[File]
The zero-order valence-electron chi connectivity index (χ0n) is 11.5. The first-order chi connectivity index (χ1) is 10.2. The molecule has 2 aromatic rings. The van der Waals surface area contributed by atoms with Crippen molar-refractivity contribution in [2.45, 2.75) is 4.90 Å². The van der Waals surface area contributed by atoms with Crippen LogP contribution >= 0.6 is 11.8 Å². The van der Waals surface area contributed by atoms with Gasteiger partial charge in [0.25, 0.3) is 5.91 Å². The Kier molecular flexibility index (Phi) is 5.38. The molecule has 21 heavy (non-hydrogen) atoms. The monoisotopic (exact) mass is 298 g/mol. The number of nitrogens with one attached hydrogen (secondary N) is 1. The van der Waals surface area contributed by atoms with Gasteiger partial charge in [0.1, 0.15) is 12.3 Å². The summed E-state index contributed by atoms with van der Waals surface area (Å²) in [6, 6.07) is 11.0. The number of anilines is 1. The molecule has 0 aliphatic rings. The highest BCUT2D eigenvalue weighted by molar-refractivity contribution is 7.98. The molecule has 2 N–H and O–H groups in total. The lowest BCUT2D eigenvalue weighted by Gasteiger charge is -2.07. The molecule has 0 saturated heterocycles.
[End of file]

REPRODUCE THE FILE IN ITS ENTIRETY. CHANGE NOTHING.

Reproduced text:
The zero-order valence-electron chi connectivity index (χ0n) is 11.5. The first-order chi connectivity index (χ1) is 10.2. The molecule has 2 aromatic rings. The van der Waals surface area contributed by atoms with Crippen molar-refractivity contribution in [2.45, 2.75) is 4.90 Å². The van der Waals surface area contributed by atoms with Crippen LogP contribution >= 0.6 is 11.8 Å². The van der Waals surface area contributed by atoms with Gasteiger partial charge in [0.25, 0.3) is 5.91 Å². The Kier molecular flexibility index (Phi) is 5.38. The molecule has 21 heavy (non-hydrogen) atoms. The monoisotopic (exact) mass is 298 g/mol. The number of nitrogens with one attached hydrogen (secondary N) is 1. The van der Waals surface area contributed by atoms with Gasteiger partial charge in [0.1, 0.15) is 12.3 Å². The summed E-state index contributed by atoms with van der Waals surface area (Å²) in [6, 6.07) is 11.0. The number of anilines is 1. The molecule has 0 aliphatic rings. The highest BCUT2D eigenvalue weighted by molar-refractivity contribution is 7.98. The molecule has 2 N–H and O–H groups in total. The lowest BCUT2D eigenvalue weighted by Gasteiger charge is -2.07. The molecule has 0 saturated heterocycles.